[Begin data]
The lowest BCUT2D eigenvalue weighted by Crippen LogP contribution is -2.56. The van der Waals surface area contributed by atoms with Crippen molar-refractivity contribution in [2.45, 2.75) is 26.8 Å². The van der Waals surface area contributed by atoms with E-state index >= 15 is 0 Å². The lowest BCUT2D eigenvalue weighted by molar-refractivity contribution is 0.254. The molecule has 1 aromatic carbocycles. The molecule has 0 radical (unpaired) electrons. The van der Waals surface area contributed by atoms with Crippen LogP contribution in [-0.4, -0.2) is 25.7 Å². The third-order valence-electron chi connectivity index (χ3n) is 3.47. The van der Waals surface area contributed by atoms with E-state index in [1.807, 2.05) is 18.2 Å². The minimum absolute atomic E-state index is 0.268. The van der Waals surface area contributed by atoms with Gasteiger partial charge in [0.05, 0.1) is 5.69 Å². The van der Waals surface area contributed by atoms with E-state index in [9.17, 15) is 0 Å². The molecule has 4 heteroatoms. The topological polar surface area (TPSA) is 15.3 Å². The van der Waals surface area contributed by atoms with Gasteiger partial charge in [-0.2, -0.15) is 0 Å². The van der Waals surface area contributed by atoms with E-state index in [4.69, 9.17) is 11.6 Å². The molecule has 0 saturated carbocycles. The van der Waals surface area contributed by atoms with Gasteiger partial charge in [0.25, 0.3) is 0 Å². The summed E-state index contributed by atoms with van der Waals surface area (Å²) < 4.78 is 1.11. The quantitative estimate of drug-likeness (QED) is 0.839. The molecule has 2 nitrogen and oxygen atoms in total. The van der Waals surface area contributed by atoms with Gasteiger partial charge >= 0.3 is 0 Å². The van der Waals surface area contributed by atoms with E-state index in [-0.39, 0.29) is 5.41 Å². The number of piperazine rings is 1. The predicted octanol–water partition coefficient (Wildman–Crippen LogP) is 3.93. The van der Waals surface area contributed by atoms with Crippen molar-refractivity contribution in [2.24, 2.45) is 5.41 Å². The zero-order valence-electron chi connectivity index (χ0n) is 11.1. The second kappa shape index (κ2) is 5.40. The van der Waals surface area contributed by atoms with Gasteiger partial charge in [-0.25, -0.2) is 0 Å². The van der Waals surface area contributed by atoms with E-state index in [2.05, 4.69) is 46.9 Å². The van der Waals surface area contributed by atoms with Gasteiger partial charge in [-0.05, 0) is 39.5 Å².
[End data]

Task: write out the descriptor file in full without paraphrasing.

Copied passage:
The lowest BCUT2D eigenvalue weighted by Crippen LogP contribution is -2.56. The van der Waals surface area contributed by atoms with Crippen molar-refractivity contribution in [2.45, 2.75) is 26.8 Å². The van der Waals surface area contributed by atoms with E-state index >= 15 is 0 Å². The lowest BCUT2D eigenvalue weighted by molar-refractivity contribution is 0.254. The molecule has 1 aromatic carbocycles. The molecule has 0 radical (unpaired) electrons. The van der Waals surface area contributed by atoms with Crippen LogP contribution in [-0.4, -0.2) is 25.7 Å². The third-order valence-electron chi connectivity index (χ3n) is 3.47. The van der Waals surface area contributed by atoms with E-state index in [1.807, 2.05) is 18.2 Å². The minimum absolute atomic E-state index is 0.268. The van der Waals surface area contributed by atoms with Gasteiger partial charge in [0.05, 0.1) is 5.69 Å². The van der Waals surface area contributed by atoms with E-state index in [9.17, 15) is 0 Å². The molecule has 4 heteroatoms. The topological polar surface area (TPSA) is 15.3 Å². The van der Waals surface area contributed by atoms with Gasteiger partial charge in [-0.2, -0.15) is 0 Å². The van der Waals surface area contributed by atoms with E-state index in [4.69, 9.17) is 11.6 Å². The molecule has 0 saturated carbocycles. The van der Waals surface area contributed by atoms with Gasteiger partial charge in [0.25, 0.3) is 0 Å². The summed E-state index contributed by atoms with van der Waals surface area (Å²) < 4.78 is 1.11. The quantitative estimate of drug-likeness (QED) is 0.839. The molecule has 2 nitrogen and oxygen atoms in total. The van der Waals surface area contributed by atoms with Gasteiger partial charge >= 0.3 is 0 Å². The van der Waals surface area contributed by atoms with E-state index in [-0.39, 0.29) is 5.41 Å². The number of piperazine rings is 1. The predicted octanol–water partition coefficient (Wildman–Crippen LogP) is 3.93. The van der Waals surface area contributed by atoms with Crippen molar-refractivity contribution in [2.24, 2.45) is 5.41 Å². The zero-order valence-electron chi connectivity index (χ0n) is 11.1. The second kappa shape index (κ2) is 5.40. The van der Waals surface area contributed by atoms with Gasteiger partial charge in [-0.25, -0.2) is 0 Å². The van der Waals surface area contributed by atoms with E-state index in [2.05, 4.69) is 46.9 Å². The van der Waals surface area contributed by atoms with Gasteiger partial charge in [-0.05, 0) is 39.5 Å².